Judging our candidates as leaders

Editor’s Note: Retired Lt. Gen. Mark Hertling, former Commander of US Army Europe and 7th Army, served for more than 37 years and spent more than three years in combat. He is a CNN military analyst and the author of “Growing Physician Leaders.” The opinions expressed in this commentary are his.

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Retired Lt. Gen. Mark Hertling says candidates should be carefully evaluated on character, presence and intellect

Hertling: Do we as a nation trust this leader to do the right thing, for all people, in the toughest of situations?

A real leader's presence shows confidence, but does not reflect arrogance, hubris or cockiness, he says

CNN  — 

As a military analyst, I’ve often been asked to comment on various candidates – Democrats and Republicans – when they state their view on a particular national security or military affairs issue.

Mark Hertling

I’ve attempted to remain apolitical when discussing each issue from a martial viewpoint, commenting on what works or doesn’t work on the battlefield, or how elements of a strategy I’ve seen applied with our allies, partners, or foes affect a desired outcome. My goal is always to analyze the issue while refraining from judging the personality of the candidate. Admittedly, I have sometimes failed in the latter.

That happens because while performing those duties for CNN, I am also evaluating the leadership abilities of the candidates based on the military criteria of leadership I’ve learned during my four-decade career wearing our country’s cloth. Truthfully, the measures those in uniform apply aren’t that complicated. They center on the term “attributes,” and are measured by the three words: “Be-Know-Do.”

The leader’s character, presence and intellect describe the “being” and “knowing” element of attributes.

The right stuff

Character describes who the candidates are: the values they hold dear, the self-discipline they apply and the service ethos that guides their performance. Have they been imbued with the right stuff, will they act when necessary, and are they selfless or self-serving?

Character will determine how leaders view and understand others, and how they apply their moral principles to decision making when tackling very complex problems. As importantly, character involves how a leader views serving the citizens of our nation.

The factor of character contributes to leaders doing the right thing – not what is popular or will generate the most applause or highest numbers in the polls. Character provides the leader with the courage and self-discipline to decide what is appropriate for all the citizens of our country when there are tough problems or difficult times.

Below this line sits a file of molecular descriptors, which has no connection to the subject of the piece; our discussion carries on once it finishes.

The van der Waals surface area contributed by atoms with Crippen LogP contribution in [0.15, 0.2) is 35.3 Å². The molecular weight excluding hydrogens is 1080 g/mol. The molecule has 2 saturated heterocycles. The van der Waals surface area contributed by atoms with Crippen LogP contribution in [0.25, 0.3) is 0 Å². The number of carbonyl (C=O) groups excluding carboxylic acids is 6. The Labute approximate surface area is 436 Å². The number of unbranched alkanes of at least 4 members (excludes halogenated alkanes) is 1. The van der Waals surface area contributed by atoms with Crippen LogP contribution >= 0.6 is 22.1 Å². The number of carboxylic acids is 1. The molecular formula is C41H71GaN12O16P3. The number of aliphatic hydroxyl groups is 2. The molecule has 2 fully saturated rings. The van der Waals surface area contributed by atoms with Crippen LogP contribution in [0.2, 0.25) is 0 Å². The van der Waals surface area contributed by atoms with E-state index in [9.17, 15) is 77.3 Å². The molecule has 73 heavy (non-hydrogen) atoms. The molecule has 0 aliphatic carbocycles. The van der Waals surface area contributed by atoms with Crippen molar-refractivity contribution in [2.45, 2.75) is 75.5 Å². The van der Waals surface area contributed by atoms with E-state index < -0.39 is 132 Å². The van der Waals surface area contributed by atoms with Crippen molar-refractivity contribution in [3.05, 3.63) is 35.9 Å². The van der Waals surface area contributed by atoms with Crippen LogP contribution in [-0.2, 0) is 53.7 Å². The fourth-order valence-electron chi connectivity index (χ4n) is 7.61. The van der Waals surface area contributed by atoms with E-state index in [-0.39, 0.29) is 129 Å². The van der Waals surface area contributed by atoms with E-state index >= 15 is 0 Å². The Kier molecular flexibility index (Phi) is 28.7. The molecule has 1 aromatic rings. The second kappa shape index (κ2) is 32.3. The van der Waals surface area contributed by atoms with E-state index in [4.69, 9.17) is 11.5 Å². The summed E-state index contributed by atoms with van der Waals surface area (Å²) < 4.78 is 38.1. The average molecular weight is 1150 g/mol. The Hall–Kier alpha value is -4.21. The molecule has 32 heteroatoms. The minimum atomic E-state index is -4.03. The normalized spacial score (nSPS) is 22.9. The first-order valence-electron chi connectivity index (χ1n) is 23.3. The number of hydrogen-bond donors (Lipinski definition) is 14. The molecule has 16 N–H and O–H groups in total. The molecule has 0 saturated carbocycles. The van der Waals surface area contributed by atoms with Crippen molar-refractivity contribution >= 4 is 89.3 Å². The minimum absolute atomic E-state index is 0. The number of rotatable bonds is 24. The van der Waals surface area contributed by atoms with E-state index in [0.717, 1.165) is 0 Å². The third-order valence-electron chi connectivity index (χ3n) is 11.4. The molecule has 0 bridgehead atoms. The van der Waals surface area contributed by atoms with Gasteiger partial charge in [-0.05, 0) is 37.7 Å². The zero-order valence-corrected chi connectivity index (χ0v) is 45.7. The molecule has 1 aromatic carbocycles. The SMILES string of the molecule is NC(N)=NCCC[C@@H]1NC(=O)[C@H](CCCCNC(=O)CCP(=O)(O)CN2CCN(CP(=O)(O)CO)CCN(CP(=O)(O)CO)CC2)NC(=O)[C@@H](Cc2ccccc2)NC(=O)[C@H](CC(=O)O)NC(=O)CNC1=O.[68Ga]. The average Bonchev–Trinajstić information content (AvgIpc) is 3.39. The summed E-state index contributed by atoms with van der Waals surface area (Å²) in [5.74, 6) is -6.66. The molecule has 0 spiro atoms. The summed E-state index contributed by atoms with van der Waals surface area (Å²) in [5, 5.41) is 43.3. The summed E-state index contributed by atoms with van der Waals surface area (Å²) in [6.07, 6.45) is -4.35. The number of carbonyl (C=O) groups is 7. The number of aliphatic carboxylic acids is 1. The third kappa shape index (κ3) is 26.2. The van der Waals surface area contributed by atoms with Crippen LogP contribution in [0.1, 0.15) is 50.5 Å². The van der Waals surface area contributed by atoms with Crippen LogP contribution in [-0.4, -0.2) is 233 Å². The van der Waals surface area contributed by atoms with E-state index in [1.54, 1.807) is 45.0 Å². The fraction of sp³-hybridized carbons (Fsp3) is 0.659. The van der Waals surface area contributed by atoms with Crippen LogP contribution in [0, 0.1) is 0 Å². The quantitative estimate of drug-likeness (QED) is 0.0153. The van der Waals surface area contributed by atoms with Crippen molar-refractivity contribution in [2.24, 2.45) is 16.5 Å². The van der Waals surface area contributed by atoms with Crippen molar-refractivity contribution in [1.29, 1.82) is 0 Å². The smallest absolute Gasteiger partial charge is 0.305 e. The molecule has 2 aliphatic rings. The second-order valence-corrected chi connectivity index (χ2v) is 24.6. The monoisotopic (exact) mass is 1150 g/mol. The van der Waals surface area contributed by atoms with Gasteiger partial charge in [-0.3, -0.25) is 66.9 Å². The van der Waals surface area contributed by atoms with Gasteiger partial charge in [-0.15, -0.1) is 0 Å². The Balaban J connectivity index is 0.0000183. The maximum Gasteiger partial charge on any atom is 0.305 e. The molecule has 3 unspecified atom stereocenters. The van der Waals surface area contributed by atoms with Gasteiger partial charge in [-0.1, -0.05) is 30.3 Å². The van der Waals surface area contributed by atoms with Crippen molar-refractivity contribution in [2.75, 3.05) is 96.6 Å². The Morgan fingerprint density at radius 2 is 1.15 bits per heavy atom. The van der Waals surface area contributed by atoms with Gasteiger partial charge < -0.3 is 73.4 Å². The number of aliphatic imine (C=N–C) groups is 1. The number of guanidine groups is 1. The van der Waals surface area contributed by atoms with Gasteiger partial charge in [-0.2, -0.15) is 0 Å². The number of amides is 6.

The key question one should ask: Do we as a nation trust this leader to do the right thing, for all people, in the toughest of situations?

Confidence, not arrogance

The leader’s presence is apparent in actions, words and manner. A real leader’s presence shows confidence, but does not reflect arrogance, hubris or cockiness.

Presence directly reflects energy, passion and – not surprisingly – the moral, intellectual and physical fitness required in a commander in chief. Presence generates a positive perception from supporters. More important, it garners support and generates respect – not fear – from foes and sworn enemies.

Our president reflects our national values and messages our nation’s beliefs: how our citizens and the citizens of the world view him or her is critically important to achieving national objectives.


The leader’s intellect is based on a profound understanding of critical issues. Truly great leaders realize there are some things they just don’t know. Because of this, strategic leaders practice sound judgment in choosing advisers and subject-matter experts who provide insight, depth and information. Good leaders access facts and have the ability to generate solutions to daily challenges.

Great presidents, continuously faced with complex national and global challenges, need to be able to build strong teams to assist them in generating sound strategies, and thus require phenomenal interpersonal skills.

When great leaders make mistakes, as all leaders will, they own it. They take responsibility for fixing it. It’s easy to see which leaders will do that just by looking at their character, their presence, and their exhibition of intellect.

There are over 60,000 veterans in the state of South Carolina. The Army, Air Force, Marines and Navy each have a large contingent of serving military and retirees in the Palmetto State.

Most who wear the uniform know an ideal leader must possess a strong intellect, a physical and emotional presence, a developed professional competence, and a refined moral character. All of those attributes generate trust, between the leader and the led…between a president and the citizens.

Truth be known, as I comment on national security or military affairs I’m also constantly evaluating the candidates on their character, their presence, and their intellect. In my view, there are candidates who are blessed, and some who are lacking.

As a nation, we have just a few short months to determine who will be our 45th president, so I’m hoping others join me in evaluating that leader with the most potential in these three critical areas.

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